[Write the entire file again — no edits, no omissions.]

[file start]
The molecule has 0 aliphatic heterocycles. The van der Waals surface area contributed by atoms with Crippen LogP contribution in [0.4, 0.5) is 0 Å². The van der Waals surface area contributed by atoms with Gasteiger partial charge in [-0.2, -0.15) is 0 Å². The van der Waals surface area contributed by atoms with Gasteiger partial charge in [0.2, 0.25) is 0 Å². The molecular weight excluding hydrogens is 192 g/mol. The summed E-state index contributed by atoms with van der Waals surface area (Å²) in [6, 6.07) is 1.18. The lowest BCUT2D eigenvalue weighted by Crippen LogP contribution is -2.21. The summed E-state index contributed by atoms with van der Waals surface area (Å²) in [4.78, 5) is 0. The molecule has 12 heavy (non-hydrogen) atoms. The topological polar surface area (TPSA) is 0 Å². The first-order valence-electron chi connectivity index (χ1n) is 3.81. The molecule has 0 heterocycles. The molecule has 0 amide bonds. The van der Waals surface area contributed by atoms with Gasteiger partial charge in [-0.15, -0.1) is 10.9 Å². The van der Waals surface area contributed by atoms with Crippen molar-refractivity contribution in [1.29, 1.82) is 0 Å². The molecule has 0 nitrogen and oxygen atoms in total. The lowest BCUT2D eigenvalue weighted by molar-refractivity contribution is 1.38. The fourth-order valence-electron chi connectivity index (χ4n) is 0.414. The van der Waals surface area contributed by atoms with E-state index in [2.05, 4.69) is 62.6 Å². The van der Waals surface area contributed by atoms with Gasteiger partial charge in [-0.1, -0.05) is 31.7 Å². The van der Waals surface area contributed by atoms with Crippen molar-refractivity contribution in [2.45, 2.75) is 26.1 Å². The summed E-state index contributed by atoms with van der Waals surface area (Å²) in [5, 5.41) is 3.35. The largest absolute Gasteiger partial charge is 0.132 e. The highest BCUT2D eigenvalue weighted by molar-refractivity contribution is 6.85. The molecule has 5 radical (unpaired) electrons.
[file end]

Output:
The molecule has 0 aliphatic heterocycles. The van der Waals surface area contributed by atoms with Crippen LogP contribution in [0.4, 0.5) is 0 Å². The van der Waals surface area contributed by atoms with Gasteiger partial charge in [-0.2, -0.15) is 0 Å². The van der Waals surface area contributed by atoms with Gasteiger partial charge in [0.2, 0.25) is 0 Å². The molecular weight excluding hydrogens is 192 g/mol. The summed E-state index contributed by atoms with van der Waals surface area (Å²) in [6, 6.07) is 1.18. The lowest BCUT2D eigenvalue weighted by Crippen LogP contribution is -2.21. The summed E-state index contributed by atoms with van der Waals surface area (Å²) in [4.78, 5) is 0. The molecule has 12 heavy (non-hydrogen) atoms. The topological polar surface area (TPSA) is 0 Å². The first-order valence-electron chi connectivity index (χ1n) is 3.81. The molecule has 0 heterocycles. The molecule has 0 amide bonds. The van der Waals surface area contributed by atoms with Gasteiger partial charge in [-0.15, -0.1) is 10.9 Å². The van der Waals surface area contributed by atoms with Crippen molar-refractivity contribution in [1.29, 1.82) is 0 Å². The molecule has 0 nitrogen and oxygen atoms in total. The lowest BCUT2D eigenvalue weighted by molar-refractivity contribution is 1.38. The fourth-order valence-electron chi connectivity index (χ4n) is 0.414. The van der Waals surface area contributed by atoms with E-state index in [2.05, 4.69) is 62.6 Å². The van der Waals surface area contributed by atoms with Gasteiger partial charge in [-0.1, -0.05) is 31.7 Å². The van der Waals surface area contributed by atoms with Crippen molar-refractivity contribution in [2.45, 2.75) is 26.1 Å². The summed E-state index contributed by atoms with van der Waals surface area (Å²) in [5, 5.41) is 3.35. The largest absolute Gasteiger partial charge is 0.132 e. The highest BCUT2D eigenvalue weighted by molar-refractivity contribution is 6.85. The molecule has 5 radical (unpaired) electrons.